It has been argued that software should display dates and times in the operating system configured local format. This is acceptable for information which is only displayed on the screen for the person for whom the system was originally configured but can cause problems in almost any other circumstances, such as when other users view the system or when documents are e-mailed, printed or viewed across an international network, e.g., as web pages.

In general, I think it is better to stick to the standard all the time.

I have my operating system parameters set up for display in ISO format. Any software which still doesn’t manage to do so is treated with at least some degree of contempt.



If you’re really short of things to worry about you can consider the Y10K problem – ISO 8601 specifies that years be represented by four-digit numbers which would cause a panic in the year 9999.

Internet Request For Comments RFC2550, “Y10K and Beyond”, which can be obtained from the SunSITE Denmark RFC Archive among other places, proposes a somewhat tongue-in-cheek solution to this problem.


Slightly more seriously, RFC2550 does highlight the omission from ISO 8601 of a notation for years B.C. which might be a consideration in some applications, for example, encyclopedias or astronomical programs.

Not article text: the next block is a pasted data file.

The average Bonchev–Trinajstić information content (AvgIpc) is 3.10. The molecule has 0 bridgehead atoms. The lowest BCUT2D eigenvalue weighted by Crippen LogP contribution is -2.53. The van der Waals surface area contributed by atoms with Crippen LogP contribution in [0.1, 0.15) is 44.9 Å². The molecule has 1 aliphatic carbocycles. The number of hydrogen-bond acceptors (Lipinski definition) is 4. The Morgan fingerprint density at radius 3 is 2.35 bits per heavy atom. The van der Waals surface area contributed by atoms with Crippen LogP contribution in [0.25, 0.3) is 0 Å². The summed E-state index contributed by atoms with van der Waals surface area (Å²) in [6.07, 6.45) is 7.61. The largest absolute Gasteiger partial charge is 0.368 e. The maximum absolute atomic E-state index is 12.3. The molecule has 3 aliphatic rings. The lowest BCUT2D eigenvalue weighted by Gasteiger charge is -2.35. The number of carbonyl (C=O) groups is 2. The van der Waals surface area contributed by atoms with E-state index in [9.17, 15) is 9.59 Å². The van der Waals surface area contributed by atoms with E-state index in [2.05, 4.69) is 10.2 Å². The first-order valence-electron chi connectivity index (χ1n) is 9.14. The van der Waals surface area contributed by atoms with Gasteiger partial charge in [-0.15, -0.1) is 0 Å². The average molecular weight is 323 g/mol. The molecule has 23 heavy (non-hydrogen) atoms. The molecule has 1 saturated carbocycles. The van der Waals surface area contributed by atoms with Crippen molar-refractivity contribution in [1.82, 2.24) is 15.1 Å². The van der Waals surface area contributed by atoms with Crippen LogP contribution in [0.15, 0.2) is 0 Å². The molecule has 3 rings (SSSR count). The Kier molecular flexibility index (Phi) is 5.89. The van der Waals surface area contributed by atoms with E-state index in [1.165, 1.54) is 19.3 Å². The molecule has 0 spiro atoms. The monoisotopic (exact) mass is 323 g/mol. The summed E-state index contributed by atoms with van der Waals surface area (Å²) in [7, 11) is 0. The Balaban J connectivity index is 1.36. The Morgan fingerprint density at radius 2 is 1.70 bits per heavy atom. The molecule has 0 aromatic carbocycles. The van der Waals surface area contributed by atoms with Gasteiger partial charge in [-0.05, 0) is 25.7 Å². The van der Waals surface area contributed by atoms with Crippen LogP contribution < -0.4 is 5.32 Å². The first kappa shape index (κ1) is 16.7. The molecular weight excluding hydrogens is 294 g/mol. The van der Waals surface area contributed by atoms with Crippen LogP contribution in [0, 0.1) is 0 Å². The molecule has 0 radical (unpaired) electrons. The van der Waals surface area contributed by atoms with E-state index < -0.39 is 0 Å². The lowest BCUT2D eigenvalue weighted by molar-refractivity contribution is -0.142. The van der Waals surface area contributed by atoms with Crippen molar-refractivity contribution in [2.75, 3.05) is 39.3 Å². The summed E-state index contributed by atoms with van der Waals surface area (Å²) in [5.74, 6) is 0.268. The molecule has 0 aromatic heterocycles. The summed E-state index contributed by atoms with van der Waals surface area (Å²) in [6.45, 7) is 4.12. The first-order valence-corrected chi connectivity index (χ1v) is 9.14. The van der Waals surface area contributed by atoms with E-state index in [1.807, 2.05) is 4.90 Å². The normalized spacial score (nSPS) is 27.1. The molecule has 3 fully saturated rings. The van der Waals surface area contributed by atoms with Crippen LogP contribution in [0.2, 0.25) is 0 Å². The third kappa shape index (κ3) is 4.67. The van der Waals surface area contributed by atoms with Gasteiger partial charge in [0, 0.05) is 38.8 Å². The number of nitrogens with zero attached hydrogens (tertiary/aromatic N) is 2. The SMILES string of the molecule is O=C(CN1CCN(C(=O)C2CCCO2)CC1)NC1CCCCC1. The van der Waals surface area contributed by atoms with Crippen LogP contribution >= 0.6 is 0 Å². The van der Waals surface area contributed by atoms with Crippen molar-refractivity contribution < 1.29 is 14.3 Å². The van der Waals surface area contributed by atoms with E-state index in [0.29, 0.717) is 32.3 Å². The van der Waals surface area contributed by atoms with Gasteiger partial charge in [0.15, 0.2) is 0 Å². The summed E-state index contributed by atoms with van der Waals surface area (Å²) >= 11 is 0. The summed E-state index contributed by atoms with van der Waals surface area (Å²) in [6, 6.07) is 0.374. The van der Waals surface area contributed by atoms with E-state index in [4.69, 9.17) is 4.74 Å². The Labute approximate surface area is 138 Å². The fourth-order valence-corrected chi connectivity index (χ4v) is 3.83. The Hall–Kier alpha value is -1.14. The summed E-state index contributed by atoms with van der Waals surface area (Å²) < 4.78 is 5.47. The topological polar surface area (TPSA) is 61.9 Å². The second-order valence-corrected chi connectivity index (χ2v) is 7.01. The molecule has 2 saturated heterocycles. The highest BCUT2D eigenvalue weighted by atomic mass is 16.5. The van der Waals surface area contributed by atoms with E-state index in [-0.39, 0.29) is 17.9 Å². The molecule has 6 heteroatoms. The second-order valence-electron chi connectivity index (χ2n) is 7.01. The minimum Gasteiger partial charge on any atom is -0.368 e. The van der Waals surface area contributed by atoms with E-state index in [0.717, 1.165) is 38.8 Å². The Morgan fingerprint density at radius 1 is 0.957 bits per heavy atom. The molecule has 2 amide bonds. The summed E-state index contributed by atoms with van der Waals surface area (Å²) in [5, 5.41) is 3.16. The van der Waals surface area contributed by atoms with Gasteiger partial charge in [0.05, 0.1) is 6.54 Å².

Leap Seconds

One aspect of ISO 8601 which I am slightly unhappy about is the definition of a minute as being a period of time of 60 seconds. While this is usually correct (about 99.9997% of the time) I’d rather see it defined as 60 seconds except for the last minute of a day in which leap seconds are applied in which case it is 59 seconds for negative leap seconds and 61 seconds for positive leap seconds. This would:

  • make clear which minute the positive leap second 23:59:60 belongs to and
  • define the period of time lasting 59 seconds from 23:59:00 to the end of a day with a negative leap second as a minute.

The following is an extract from the Linux (Slackware 3.0) ctime man page

I think that historically there were occasions when two leap seconds were added at the end of a year but I surmise that this is:

  • no longer considered necessary as leap seconds can now be applied at other dates than the end of the year (usually the end of June) and
  • no longer considered acceptable as leap seconds are applied as required to keep UTC within 0.9 seconds of UT1 (which is itself dependent on the slightly irregular motion of the Earth) [Duffett-Smith].

Theoretically, ISO 8601 should allow notations like 23:59:61 in order to allow historical times to be expressed correctly.

Note that leap seconds can be applied at various local times. They are always applied at the end of a day UTC and affect local times at the same instant. That is, the offset between UTC and local times is kept fixed. Some countries and areas have local times which are an odd number of half-hours off UTC (e.g., 3½ hours) or perhaps a number of hours plus 15 or 45 minutes but as far as I know, none now have a non-integral number of minutes offsets (Liberia used to if I remember correctly) so leap seconds may actually be applied to the end of minutes which are not at the end of an hour in local time.